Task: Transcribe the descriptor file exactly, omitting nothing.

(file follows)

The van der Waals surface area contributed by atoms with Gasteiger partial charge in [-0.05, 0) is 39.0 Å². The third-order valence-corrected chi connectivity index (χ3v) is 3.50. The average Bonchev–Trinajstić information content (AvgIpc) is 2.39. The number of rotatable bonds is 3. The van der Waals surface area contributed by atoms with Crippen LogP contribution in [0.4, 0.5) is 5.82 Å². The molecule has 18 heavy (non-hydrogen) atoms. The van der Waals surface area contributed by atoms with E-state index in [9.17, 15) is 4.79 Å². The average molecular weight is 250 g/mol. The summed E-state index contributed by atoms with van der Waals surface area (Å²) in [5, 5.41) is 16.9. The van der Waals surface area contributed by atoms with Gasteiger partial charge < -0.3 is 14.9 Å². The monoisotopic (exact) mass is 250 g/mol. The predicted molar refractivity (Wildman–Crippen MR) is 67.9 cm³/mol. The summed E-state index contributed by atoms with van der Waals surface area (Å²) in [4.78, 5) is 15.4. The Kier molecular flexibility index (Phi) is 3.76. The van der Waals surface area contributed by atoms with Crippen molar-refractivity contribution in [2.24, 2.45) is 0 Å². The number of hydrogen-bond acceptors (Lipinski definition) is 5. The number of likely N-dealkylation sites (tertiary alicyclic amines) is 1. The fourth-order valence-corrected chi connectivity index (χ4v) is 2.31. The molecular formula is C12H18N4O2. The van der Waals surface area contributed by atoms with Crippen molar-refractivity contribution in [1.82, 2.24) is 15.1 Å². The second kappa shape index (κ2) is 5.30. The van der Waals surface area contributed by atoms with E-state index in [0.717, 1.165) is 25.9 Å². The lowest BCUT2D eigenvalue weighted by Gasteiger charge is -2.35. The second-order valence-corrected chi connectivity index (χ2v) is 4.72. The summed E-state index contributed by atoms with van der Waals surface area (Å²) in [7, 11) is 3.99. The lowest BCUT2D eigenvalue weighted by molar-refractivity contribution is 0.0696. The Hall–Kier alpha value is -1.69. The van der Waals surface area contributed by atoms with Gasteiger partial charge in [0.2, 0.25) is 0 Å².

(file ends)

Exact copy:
The van der Waals surface area contributed by atoms with Gasteiger partial charge in [-0.05, 0) is 39.0 Å². The third-order valence-corrected chi connectivity index (χ3v) is 3.50. The average Bonchev–Trinajstić information content (AvgIpc) is 2.39. The number of rotatable bonds is 3. The van der Waals surface area contributed by atoms with Crippen LogP contribution in [0.4, 0.5) is 5.82 Å². The molecule has 18 heavy (non-hydrogen) atoms. The van der Waals surface area contributed by atoms with E-state index in [9.17, 15) is 4.79 Å². The average molecular weight is 250 g/mol. The summed E-state index contributed by atoms with van der Waals surface area (Å²) in [5, 5.41) is 16.9. The van der Waals surface area contributed by atoms with Gasteiger partial charge < -0.3 is 14.9 Å². The monoisotopic (exact) mass is 250 g/mol. The predicted molar refractivity (Wildman–Crippen MR) is 67.9 cm³/mol. The summed E-state index contributed by atoms with van der Waals surface area (Å²) in [4.78, 5) is 15.4. The Kier molecular flexibility index (Phi) is 3.76. The van der Waals surface area contributed by atoms with Crippen molar-refractivity contribution in [2.24, 2.45) is 0 Å². The number of hydrogen-bond acceptors (Lipinski definition) is 5. The number of likely N-dealkylation sites (tertiary alicyclic amines) is 1. The fourth-order valence-corrected chi connectivity index (χ4v) is 2.31. The molecular formula is C12H18N4O2. The van der Waals surface area contributed by atoms with Crippen molar-refractivity contribution in [1.82, 2.24) is 15.1 Å². The second kappa shape index (κ2) is 5.30. The van der Waals surface area contributed by atoms with E-state index in [0.717, 1.165) is 25.9 Å². The lowest BCUT2D eigenvalue weighted by Gasteiger charge is -2.35. The second-order valence-corrected chi connectivity index (χ2v) is 4.72. The summed E-state index contributed by atoms with van der Waals surface area (Å²) in [7, 11) is 3.99. The lowest BCUT2D eigenvalue weighted by molar-refractivity contribution is 0.0696. The Hall–Kier alpha value is -1.69. The van der Waals surface area contributed by atoms with Gasteiger partial charge in [0.2, 0.25) is 0 Å².